It is also important to notice the likelihood of disruption taking place in all the areas of law. Today we are seeing the most disruptive changes in litigation, specifically with common law jurisdictions and M&A and contracts in continental law.
Should we consider legaltech as the new rein holder of legal services, or does it simply stem from a small group of individuals boasting their success? We must keep this in mind during the coming years as we are far from having a suitable answer.
Legaltech is undeniably a desired element breaking into the legal sphere, which plays an essential role in a world dominated by large firms that will eventually have to offer their support and use their technology to improve the delivery of legal services. Technology law is not a competition, it is a team game. A game we must all support for the sake of our clients and the future success of the industry.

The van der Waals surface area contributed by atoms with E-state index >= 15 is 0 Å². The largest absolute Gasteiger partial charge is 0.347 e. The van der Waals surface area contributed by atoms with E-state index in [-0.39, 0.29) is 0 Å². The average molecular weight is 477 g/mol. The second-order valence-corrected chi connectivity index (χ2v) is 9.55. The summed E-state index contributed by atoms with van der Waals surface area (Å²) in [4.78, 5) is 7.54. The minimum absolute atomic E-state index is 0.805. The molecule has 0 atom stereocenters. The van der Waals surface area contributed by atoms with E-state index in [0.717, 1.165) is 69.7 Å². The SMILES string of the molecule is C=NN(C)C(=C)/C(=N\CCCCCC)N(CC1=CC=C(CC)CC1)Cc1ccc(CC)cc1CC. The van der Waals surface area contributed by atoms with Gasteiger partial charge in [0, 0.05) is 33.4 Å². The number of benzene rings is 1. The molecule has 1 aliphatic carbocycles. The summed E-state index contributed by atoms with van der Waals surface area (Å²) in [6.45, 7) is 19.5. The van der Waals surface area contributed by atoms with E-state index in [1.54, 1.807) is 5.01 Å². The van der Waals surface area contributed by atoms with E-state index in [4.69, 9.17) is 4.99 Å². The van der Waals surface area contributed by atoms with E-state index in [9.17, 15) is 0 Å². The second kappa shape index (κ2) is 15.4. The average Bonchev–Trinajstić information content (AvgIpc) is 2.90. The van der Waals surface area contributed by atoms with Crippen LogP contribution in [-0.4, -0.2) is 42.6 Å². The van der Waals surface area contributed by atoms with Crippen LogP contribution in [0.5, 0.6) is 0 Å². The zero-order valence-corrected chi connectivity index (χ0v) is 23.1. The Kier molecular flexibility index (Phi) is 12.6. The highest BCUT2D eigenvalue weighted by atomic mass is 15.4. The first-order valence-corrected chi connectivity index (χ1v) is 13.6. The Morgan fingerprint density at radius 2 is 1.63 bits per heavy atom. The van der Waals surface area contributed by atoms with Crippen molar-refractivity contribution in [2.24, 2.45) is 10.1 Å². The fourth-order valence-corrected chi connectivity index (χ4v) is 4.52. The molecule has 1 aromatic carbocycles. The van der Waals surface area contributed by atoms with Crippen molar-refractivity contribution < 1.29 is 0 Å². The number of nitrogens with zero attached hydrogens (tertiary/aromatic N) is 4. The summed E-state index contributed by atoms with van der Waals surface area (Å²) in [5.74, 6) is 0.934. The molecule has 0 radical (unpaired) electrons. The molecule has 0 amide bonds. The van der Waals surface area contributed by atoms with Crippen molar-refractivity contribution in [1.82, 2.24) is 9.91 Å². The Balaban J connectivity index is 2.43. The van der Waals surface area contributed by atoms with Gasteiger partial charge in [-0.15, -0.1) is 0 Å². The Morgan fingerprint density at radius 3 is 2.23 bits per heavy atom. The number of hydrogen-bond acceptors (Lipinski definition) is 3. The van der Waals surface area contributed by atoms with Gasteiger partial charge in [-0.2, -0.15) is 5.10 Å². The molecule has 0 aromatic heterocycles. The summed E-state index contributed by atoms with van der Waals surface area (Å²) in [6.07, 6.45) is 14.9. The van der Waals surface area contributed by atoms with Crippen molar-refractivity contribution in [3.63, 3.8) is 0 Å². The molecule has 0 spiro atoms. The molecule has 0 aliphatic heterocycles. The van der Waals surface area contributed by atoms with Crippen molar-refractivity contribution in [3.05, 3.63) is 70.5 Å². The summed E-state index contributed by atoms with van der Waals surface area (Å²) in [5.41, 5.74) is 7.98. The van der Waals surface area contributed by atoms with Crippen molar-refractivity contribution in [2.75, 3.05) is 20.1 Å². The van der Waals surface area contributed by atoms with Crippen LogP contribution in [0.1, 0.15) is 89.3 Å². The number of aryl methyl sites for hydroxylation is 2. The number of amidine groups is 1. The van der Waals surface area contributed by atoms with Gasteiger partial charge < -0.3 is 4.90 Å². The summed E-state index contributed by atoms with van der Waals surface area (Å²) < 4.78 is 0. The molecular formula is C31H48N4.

Guillermo Miranda Garcia earned his law degree from ITAM, in Mexico City. He obtained the Go-To-Market certificate on acceleration and entrepreneurship from Stanford University and took a course on the same topic at IE Business School in Madrid. He is Co-Founder and Legal Director of Lucius Report, a legaltech tool that generates due diligence reports with information obtained from international and national sources. Lucius Report won the Legaltech Venture Days in Madrid, organized by IE Law School and ONTIER. Guillermo currently focuses his practice on compliance topics and has broad experience in corporate and real estate matters, thanks to his work as an associate at the American law firm Greenberg Traurig, LLP.
Note: The views expressed by the author of this paper are completely personal and do not represent the position of any affiliated institution.